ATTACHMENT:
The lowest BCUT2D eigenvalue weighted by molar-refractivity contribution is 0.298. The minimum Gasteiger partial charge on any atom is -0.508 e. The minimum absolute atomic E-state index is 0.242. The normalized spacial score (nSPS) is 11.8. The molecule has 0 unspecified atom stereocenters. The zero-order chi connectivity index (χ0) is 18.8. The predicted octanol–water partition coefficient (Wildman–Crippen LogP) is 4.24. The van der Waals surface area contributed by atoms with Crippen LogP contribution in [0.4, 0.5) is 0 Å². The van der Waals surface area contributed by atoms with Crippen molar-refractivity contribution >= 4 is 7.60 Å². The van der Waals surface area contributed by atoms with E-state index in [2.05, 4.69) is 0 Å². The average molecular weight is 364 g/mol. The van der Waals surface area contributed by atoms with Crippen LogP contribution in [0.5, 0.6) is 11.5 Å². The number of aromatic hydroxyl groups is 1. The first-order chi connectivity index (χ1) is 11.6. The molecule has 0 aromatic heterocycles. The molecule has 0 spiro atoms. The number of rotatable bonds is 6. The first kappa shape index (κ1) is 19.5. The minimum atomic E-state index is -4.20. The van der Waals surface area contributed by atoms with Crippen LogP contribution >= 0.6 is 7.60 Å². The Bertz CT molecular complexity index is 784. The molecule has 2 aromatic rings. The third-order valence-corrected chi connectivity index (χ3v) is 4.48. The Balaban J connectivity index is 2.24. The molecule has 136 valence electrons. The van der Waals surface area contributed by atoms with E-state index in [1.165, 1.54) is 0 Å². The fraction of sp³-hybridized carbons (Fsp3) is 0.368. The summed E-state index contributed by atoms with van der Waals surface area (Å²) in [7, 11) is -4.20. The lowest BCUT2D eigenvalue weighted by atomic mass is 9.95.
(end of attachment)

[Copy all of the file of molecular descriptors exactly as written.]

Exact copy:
The lowest BCUT2D eigenvalue weighted by molar-refractivity contribution is 0.298. The minimum Gasteiger partial charge on any atom is -0.508 e. The minimum absolute atomic E-state index is 0.242. The normalized spacial score (nSPS) is 11.8. The molecule has 0 unspecified atom stereocenters. The zero-order chi connectivity index (χ0) is 18.8. The predicted octanol–water partition coefficient (Wildman–Crippen LogP) is 4.24. The van der Waals surface area contributed by atoms with Crippen LogP contribution in [0.4, 0.5) is 0 Å². The van der Waals surface area contributed by atoms with Crippen molar-refractivity contribution >= 4 is 7.60 Å². The van der Waals surface area contributed by atoms with E-state index in [2.05, 4.69) is 0 Å². The average molecular weight is 364 g/mol. The van der Waals surface area contributed by atoms with Crippen LogP contribution in [0.5, 0.6) is 11.5 Å². The number of aromatic hydroxyl groups is 1. The first-order chi connectivity index (χ1) is 11.6. The molecule has 0 aromatic heterocycles. The molecule has 0 spiro atoms. The number of rotatable bonds is 6. The first kappa shape index (κ1) is 19.5. The minimum atomic E-state index is -4.20. The van der Waals surface area contributed by atoms with Crippen LogP contribution >= 0.6 is 7.60 Å². The Bertz CT molecular complexity index is 784. The molecule has 2 aromatic rings. The third-order valence-corrected chi connectivity index (χ3v) is 4.48. The Balaban J connectivity index is 2.24. The molecule has 136 valence electrons. The van der Waals surface area contributed by atoms with E-state index in [1.165, 1.54) is 0 Å². The fraction of sp³-hybridized carbons (Fsp3) is 0.368. The summed E-state index contributed by atoms with van der Waals surface area (Å²) in [7, 11) is -4.20. The lowest BCUT2D eigenvalue weighted by atomic mass is 9.95.